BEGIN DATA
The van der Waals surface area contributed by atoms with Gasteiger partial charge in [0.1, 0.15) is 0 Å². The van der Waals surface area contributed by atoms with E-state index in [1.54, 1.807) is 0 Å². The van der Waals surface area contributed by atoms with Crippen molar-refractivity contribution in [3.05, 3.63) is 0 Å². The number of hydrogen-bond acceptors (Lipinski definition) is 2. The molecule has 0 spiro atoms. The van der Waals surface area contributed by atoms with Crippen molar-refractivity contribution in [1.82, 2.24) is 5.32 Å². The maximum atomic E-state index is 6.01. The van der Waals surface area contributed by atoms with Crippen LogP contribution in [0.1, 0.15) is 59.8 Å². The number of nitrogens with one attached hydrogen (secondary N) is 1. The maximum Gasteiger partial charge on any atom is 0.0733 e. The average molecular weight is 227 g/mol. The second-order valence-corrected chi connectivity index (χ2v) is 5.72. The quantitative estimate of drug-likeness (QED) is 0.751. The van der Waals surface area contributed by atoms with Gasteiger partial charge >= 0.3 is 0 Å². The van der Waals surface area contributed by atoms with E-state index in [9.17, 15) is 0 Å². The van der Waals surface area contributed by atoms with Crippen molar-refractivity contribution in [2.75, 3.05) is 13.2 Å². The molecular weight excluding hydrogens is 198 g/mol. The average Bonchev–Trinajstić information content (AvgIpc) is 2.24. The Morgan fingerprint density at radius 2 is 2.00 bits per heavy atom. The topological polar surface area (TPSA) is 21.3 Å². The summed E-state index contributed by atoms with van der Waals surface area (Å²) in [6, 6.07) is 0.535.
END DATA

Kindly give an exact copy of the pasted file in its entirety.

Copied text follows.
The van der Waals surface area contributed by atoms with Gasteiger partial charge in [0.1, 0.15) is 0 Å². The van der Waals surface area contributed by atoms with E-state index in [1.54, 1.807) is 0 Å². The van der Waals surface area contributed by atoms with Crippen molar-refractivity contribution in [3.05, 3.63) is 0 Å². The number of hydrogen-bond acceptors (Lipinski definition) is 2. The molecule has 0 spiro atoms. The van der Waals surface area contributed by atoms with Crippen molar-refractivity contribution in [1.82, 2.24) is 5.32 Å². The maximum atomic E-state index is 6.01. The van der Waals surface area contributed by atoms with Crippen LogP contribution in [0.1, 0.15) is 59.8 Å². The number of nitrogens with one attached hydrogen (secondary N) is 1. The maximum Gasteiger partial charge on any atom is 0.0733 e. The average molecular weight is 227 g/mol. The second-order valence-corrected chi connectivity index (χ2v) is 5.72. The quantitative estimate of drug-likeness (QED) is 0.751. The van der Waals surface area contributed by atoms with Gasteiger partial charge >= 0.3 is 0 Å². The van der Waals surface area contributed by atoms with E-state index in [9.17, 15) is 0 Å². The van der Waals surface area contributed by atoms with Crippen molar-refractivity contribution in [2.75, 3.05) is 13.2 Å². The molecular weight excluding hydrogens is 198 g/mol. The average Bonchev–Trinajstić information content (AvgIpc) is 2.24. The Morgan fingerprint density at radius 2 is 2.00 bits per heavy atom. The topological polar surface area (TPSA) is 21.3 Å². The summed E-state index contributed by atoms with van der Waals surface area (Å²) in [6, 6.07) is 0.535.